VPM, ALAN RODRIGUEZ ESPINOZA
As schools prepare for virtual reopenings, a new State Council of Higher Education for Virginia study found that one in five Virginia students don’t have access to a computer or to high-speed internet.
According to the study, more than 200,000 K-12 students and 60,000 college students in Virginia don’t have a stable internet connection.
“If you look at all the students in the state that don’t have broadband in the home, 40% of them live in urban areas,” said Tom Allison, senior associate for finance policy and innovation at the state council.
The report notes that students in parts of Norfolk and Suffolk lack high-speed internet access at higher rates than students in some rural counties.
In rural areas, Allison says the main obstacle tends to be poor connectivity, but in cities and suburbs, where there is pre-existing broadband infrastructure, he says the issue is affordability. To bridge the gap in urban areas, federal and local initiatives have started providing Wi-Fi hotspots to families in need.
“This is a significant value and support to our more suburban and urban areas where those Wi-Fi hotspots could be utilized by students,” said Rep. Abigail Spanberger (7th District). Besides the federal E-Rate hotspot program, vans carrying Wi-Fi hotspots have provided internet access to Henrico County students and staff.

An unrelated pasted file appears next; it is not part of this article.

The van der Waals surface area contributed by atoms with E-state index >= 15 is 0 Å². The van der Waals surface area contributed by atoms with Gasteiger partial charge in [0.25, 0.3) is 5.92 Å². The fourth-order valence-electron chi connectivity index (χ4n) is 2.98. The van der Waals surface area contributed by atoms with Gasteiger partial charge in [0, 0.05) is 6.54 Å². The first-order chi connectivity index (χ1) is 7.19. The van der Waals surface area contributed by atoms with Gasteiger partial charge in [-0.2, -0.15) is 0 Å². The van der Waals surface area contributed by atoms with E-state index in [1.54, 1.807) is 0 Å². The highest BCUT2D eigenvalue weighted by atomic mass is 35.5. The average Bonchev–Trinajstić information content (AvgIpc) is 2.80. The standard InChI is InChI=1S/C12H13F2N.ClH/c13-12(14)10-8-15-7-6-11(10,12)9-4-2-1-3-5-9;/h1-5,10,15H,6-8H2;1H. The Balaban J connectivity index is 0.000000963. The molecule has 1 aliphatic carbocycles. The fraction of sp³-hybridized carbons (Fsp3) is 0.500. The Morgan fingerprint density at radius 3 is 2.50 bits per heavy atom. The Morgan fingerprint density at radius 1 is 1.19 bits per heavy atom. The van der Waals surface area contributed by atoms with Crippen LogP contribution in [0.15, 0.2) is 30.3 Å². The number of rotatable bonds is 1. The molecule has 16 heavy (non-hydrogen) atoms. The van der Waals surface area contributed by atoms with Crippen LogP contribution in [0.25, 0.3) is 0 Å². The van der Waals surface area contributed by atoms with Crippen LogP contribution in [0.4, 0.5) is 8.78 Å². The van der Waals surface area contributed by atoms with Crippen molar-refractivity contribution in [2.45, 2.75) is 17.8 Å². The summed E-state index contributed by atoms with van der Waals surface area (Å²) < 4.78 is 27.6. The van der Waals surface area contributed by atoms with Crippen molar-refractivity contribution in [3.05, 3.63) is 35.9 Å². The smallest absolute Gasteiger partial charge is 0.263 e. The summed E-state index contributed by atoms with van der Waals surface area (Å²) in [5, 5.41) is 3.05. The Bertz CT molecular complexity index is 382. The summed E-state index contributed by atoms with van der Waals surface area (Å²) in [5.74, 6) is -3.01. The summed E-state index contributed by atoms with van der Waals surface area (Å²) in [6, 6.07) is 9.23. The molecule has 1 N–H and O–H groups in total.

The SCHEV study points to another big barrier: Many students don’t have a computer at all. In Richmond, about one in five students do not have a laptop or desktop computer in their home — which is double the state average.
Allison also says the lack of access to a computer parallels other socioeconomic inequities.
“Eighteen percent of African American Virginia students don’t have a laptop or desktop computer in the home, compared to seven percent of white Virginia students,” he said. “That sort of disparity really threatens to widen the already existing disparities that we have in education in Virginia.”
Spanberger says for some families with multiple children, a single computer may not be enough for all the students in that household to attend online classes at the same time. In many cases, this results in students resorting to their mobile devices.
“If you’re doing math lessons virtually, and one student might be doing it on a computer, and another might have to utilize a smartphone, that’s an entirely different experience,” she said. “Those experiences would be different and the level of learning and access to learning would be different.”
The federal government provided Virginia with over $230 million through the CARES Act, which pointed to remote learning technology as a spending priority for local school districts. Richmond Public Schools received about $13 million in CARES funding.
In anticipation of a fully virtual reopening, Richmond Public Schools has spent over $5.5 million from budget reallocations and grants to distribute 16,000 Chromebook laptops and 6,000 hotspots to students in need.
“COVID-19 has highlighted the inequities our students face in digital learning,” the SCHEV report reads. “However, it also presents an opportunity to form a comprehensive response to the challenges presented by the digital divide.”
Spanberger says the coronavirus pandemic has been a wake up call not only in education, but also in many other areas, including healthcare, where there has been an increased need for remote telehealth technology.
“It’s forced us to really understand just how much we depend on the internet in our daily lives,” she said. “After we are coming out of the COVID crisis, we need to continue the conversation related to broadband accessibility.”